325 grains? In a 45 Colt? What is the muzzle velocity of that +P+ anti-tank round?

Whatever the case, I somehow doubt getting off follow up shots with a bear charging would be a problem. You would definitely feel it later but it the heat of the moment you shoot your butt off till you hear “click”.
 

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This is the exact reason why I purchased my 454 Raging Bull.

With the encroachment on Big Browns and Polar bears territory they would soon be migrating to Ohio :)
I have read credible stories of Eskimos killing Polar bears with two shots with .22 LR from rifles back in the 1950s. It was all credited to precise shot placement (and not where you might think). Apparently they shoot the bears in the upper chest, one shot into the upper lobe of each lung, then retreated to allow the bear's lungs to fill with blood and the bear would pass out, then die.

I remember one account where the guy retreated a safe distance, the bear went down, the guy waited a long time them returned. He picked up one of the bear's paws and started to skin it when it swapped ends and he was holding it's lower jaw in his hand instead of the paw, and the bear nearly killed him.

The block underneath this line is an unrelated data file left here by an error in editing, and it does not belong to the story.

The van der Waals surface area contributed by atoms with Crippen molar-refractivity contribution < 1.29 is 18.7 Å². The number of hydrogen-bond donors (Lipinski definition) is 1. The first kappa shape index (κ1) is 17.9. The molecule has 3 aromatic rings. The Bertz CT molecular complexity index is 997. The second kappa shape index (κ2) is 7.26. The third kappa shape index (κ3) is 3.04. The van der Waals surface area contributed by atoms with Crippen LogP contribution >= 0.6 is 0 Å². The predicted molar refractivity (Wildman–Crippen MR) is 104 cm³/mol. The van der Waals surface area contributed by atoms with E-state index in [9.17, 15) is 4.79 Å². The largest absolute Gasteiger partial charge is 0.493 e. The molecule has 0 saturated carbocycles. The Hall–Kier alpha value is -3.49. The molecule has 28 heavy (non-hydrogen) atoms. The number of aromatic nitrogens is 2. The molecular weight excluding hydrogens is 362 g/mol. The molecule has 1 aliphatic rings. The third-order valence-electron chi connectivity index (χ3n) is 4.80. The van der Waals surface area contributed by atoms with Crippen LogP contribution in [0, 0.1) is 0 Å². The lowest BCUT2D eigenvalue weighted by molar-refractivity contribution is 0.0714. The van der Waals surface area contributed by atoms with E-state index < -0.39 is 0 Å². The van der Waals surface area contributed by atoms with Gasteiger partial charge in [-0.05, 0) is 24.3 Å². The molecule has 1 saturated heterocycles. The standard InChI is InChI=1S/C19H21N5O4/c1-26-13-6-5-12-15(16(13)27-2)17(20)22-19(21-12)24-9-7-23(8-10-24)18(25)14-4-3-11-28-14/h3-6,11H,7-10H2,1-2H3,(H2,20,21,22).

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So, upon reading the article, it would appear that firearms are deadly, regardless of how big the animal nor how small the caliber may be, and bear spray is unreliable. A shame I was already aware of such information.

Seriously though, I've said it before and I'll say it again, bears are just flesh and bone, two things which bullets have long since proven capable of damaging/destroying.

My favorite part of the article was the report of a .357 Magnum's failure to stop a bear by grazing it. Why? Because it captures the very essence of most Bear Defense arguments, folks making cases for their cartridges of choice by mentioning cases in which other cartridges failed, which are usually cases such as this in which the shots failed to hit the bear anywhere in which it could have conceivably been incapacitated/killed.
Yes, another shocking revelation showcased by the article, near-misses tend to be ineffective.